A year later, activists reflect on the George Floyd protests in Columbus

Adrienne Hood, Aramis Malachi-Ture Sundiata and Kiara Yakita on the internal and external shifts that have taken place since the Floyd uprisings hit the city in May 2020

Andy Downing
Columbus Alive
Broken records with names of police shooting victims line the steps as Adrienne Hood, whose son Henry Green was killed by Columbus police in 2016, speaks during a gathering outside the Ohio Statehouse on the anniversary of George Floyd's death in Columbus on Tuesday, May 25, 2021.

For Adrienne Hood, the work of activism predated the Minneapolis police murdering George Floyd in May 2020. Her calling arrived with the death of her teenage son, Henry Green, who was shot and killed by Columbus police in June 2016.

“I constantly tell people the worst thing that can happen to you on this side of heaven is to lose a child,” Hood said. “Regardless of the circumstances, it’s painful, but I feel like it’s even more painful when you have to fight for accountability. I don’t like to use the term ‘justice’ for my son, because justice would be him being here. … But the love and support he has surrounded me with has given me the strength and ability to continue on in this. It reminds me that I have to keep fighting.”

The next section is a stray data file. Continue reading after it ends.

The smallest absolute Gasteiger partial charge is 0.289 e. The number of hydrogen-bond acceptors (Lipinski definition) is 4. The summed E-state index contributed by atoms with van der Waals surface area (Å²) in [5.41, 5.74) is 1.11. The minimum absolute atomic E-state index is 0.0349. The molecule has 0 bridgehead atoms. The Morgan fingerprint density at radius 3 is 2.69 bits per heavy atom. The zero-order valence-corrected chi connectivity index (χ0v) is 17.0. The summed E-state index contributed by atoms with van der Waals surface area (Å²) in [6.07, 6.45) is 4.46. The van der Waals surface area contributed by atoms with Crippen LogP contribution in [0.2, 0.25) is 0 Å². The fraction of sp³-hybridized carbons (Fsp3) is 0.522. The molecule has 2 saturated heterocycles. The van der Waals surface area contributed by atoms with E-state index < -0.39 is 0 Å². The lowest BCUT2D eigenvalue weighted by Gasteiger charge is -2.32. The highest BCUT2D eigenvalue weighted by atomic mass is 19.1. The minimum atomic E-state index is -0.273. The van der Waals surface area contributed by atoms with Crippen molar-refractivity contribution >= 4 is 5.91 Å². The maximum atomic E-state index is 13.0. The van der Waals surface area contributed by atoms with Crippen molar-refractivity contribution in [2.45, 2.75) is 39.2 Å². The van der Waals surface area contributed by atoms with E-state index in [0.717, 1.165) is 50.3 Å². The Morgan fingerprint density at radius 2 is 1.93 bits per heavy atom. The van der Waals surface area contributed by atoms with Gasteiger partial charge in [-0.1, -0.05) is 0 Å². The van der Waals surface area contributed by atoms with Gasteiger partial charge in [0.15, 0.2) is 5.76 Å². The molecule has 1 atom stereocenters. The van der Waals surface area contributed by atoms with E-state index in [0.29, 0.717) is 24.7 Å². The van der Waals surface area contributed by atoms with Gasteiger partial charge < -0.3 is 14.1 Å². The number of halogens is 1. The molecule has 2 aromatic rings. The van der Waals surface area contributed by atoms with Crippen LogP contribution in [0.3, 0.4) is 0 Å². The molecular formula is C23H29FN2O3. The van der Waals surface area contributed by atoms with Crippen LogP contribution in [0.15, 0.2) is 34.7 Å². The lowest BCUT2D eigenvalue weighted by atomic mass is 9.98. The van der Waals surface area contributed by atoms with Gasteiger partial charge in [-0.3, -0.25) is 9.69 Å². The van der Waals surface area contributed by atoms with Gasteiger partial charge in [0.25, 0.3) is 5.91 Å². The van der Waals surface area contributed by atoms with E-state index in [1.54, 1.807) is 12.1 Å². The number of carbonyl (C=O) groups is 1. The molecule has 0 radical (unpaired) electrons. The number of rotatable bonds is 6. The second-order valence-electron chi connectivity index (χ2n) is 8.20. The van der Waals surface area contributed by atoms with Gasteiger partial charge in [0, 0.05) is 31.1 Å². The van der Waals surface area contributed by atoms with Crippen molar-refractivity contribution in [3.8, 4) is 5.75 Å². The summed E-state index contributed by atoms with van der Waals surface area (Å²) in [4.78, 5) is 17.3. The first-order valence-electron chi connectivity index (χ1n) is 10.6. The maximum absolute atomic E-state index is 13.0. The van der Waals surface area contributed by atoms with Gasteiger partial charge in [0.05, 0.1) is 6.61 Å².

At the same time, Hood said the last year has been a transformative one for the Black lives matter movement both nationally and here in Columbus, leading to a wholesale change in the conversation around police violence directed at the Black community, and even a legislative response, though one that to this point has been less robust than Hood and other activists would like. As one example, Hood pointed to the executive order signed by Mayor Andrew Ginther last June requiring independent investigation of police killings.

“None of us were comfortable with police investigating their own on such important matters, and a lot of people wanted to give [Ginther] kudos for the move, but I find it my responsibility to remind people that slip of the pen could have happened five years ago, it could have happened 10 years ago, when other families were asking for independent investigations,” Hood said. “Unfortunately, in my opinion, it took George Floyd’s public lynching for hearts to be ignited, some reignited. It took that visual of a life being taken for over nine minutes. … For some people, that [video] hit differently, and because of that, we’ve seen some things speed up."